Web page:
Meet The EVGA GeForce GTX 670 Superclocked

Our second card of the day is EVGA’s GeForce GTX 670 Superclocked, which in EVGA’s hierarchy is their first tier of factory overclocked cards. EVGA is binning GTX 670s and in turn promoting some of them to this tier, which means the GTX 670 Superclocked are equipped with generally better performing chips than the average reference card.

GeForce GTX 670 Partner Card Specification Comparison
  EVGA GeForce GTX 670 Superclocked GeForce GTX 670 (Ref)
CUDA Cores 1344 1344
Texture Units 112 112
ROPs 32 32
Base Clock 967MHz 915MHz
Boost Clock 1046MHz 980MHz
Memory Clock 6210MHz 6008MHz
Memory Bus Width 256-bit 256-bit
Frame Buffer 2GB 2GB
TDP 170W 170W
Manufacturing Process TSMC 28nm TSMC 28nm
Width Double Slot Double Slot
Length 9.5" 9.5"
Warranty 3 Years N/A
Price Point $419 $399

For the GTX 670 SC, EVGA has given both the core clock and memory clock a moderate boost. The core clock has been increased by 52MHz (6%) to 967MHz base and 66MHz (7%) boost to 1046MHz. Meanwhile the memory clock has been increased by 202MHz (3%) to 6210MHz.

Other than the clockspeed changes, the GTX 670 SC is an almost-reference card utilizing a reference PCB with a slightly modified cooler. EVGA is fabricating their own shroud, but they’ve copied NVIDIA’s reference shroud down to almost the last detail. The only functional difference is that the diameter of the fan intake is about 5mm less, otherwise the only difference is that EVGA has detailed it differently than NVIDIA and used some rounded corners in place of square corners.

The only other change you’ll notice is that EVGA is using their own high flow bracket in place of NVIDIA’s bracket. The high flow bracket cuts away as much metal as possible, maximizing the area of the vents. Though based on our power and temperature readings, this doesn’t seem to have notably impacted the GTX 670 SC.

While we’re on the matter of customized cards and factory overclocks, it’s worth reiterating NVIDIA’s position on factory overclocked cards. Reference and semi-custom cards (that is, cards using the reference PCB) must adhere to NVIDIA’s power target limits. For GTX 670 this is a 141W power target, with a maximum power target of 122% (170W). Fully custom cards with better power delivery circuitry can go higher, but not semi-custom cards. As a result the flexibility in building semi-custom cards comes down to binning. EVGA can bin better chips and use them in cards such as the Superclocked – such as our sample which can go 17 boost bins over the base clock versus 13 bins for our reference GTX 670 – but at the end of the day for stock performance they’re at the mercy of what can be accomplished within 141W/170W.

In any case, as the card is otherwise a reference GTX 670 EVGA is relying on the combination of their factory overclock, their toolset, and their strong reputation for support to carry the card. EVGA has priced the card at $419, $20 over the GTX 670 MSRP, in-line with other factory overclocked cards.

On the subject of pricing and warranties, since this is the first EVGA card we’ve reviewed since April 1st, this is a good time to go over the recent warranty changes EVGA has made.

Starting April 1st, EVGA has implemented what they’re calling their new Global Warranty Policy. Starting July 1st, 2011 (the policy is being backdated), all new EVGA cards ship with at least a 3 year warranty. And for the GTX 600 series specifically, so far EVGA has only offered models with a 3 year warranty in North America, which simplifies their product lineup.

To complement the 3 year warranty and replace the lack of longer term warranties, EVGA is now directly selling 2 and 7 year warranty extensions, for a total of 5 and 10 years respectively. So instead of buying a card with a 3 year warranty or a longer warranty, you’ll simply buy the 3 year card and then buy a warranty extension to go with it. However the extended warranty requires that the card be registered and the warranty purchased within 30 days.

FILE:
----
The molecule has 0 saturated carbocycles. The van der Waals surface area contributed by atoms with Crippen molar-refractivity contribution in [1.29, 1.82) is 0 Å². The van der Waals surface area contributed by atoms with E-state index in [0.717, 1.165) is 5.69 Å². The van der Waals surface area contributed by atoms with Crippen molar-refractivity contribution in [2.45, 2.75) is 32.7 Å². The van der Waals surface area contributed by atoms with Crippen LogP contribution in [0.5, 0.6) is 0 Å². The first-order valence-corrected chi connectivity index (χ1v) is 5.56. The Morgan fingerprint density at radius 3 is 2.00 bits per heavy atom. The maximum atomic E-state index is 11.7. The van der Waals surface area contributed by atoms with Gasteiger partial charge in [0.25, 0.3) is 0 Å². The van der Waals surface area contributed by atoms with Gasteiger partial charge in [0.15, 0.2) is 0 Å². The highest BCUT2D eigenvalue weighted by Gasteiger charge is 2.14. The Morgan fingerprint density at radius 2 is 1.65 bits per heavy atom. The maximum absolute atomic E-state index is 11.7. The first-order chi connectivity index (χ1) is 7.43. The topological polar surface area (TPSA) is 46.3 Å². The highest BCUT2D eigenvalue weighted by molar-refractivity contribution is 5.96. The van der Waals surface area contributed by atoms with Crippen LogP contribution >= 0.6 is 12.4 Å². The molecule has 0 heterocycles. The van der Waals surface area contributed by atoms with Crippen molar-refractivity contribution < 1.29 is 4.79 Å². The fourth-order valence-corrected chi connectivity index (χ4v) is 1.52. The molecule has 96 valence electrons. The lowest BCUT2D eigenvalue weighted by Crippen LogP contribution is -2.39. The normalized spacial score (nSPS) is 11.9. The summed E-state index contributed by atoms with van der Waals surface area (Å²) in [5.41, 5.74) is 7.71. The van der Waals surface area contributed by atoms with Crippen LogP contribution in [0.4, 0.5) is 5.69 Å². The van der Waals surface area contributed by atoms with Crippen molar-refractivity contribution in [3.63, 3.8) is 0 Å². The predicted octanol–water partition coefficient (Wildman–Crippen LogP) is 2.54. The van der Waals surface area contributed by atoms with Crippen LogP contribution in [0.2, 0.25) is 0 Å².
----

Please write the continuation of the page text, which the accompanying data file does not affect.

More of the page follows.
The second change is that the base 3 year warranty no longer requires product registration. EVGA has other ways to entice buyers into registering, but they’ll now honor all applicable cards for 3 years regardless of the registration status. At the same time the base 3 year warranty is now a per-product warranty (e.g. a transferable warranty) rather than per-user warranty, so the base warranty will transfer to 2nd hand buyers. The extended warranties however will not.

The third change is how EVGA is actually going to handle the warranty process. First and foremost, EVGA is now allowing cards to be sent to the nearest EVGA RMA office rather than the office for the region the card was purchased from. For example a buyer moving from Europe to North America can send the card to EVGA’s North American offices rather than sending it overseas.

Finally, EVGA is now doing free cross shipping, alongside their existing Advanced RMA program. EVGA will now cross-ship replacement cards for free to buyers. The buyer meanwhile is responsible for paying to ship the faulty card back and putting up collateral on the new card until EVGA receives the old card.

There’s also one quick change to the step-up program that will impact some customers. With the move to purchasing extended warranties, the step-up program is only available to customers who either purchase an extended warranty or purchase an older generation card that comes with a lifetime warranty. Step-up is not available to cards with only the base 3 year warranty.

Moving on, along with EVGA’s new warranty EVGA is bundling the latest version of their GPU utilities, Precision X and OC Scanner X.

Precision X, as we touched upon quickly in our GTX 680 review, is the latest iteration of EVGA’s Precision overclocking & monitoring utility. It’s still based on RivaTuner and along with adding support for the GTX 600 series features (power targets, framerate caps, etc), it also introduces a new UI. Functionality wise it’s still at the top of the pack along with the similarly RivaTuner powered MSI Afterburner. Personally I’m not a fan of the new UI – circular UIs and sliders aren’t particularly easy to read – but it gets the job done.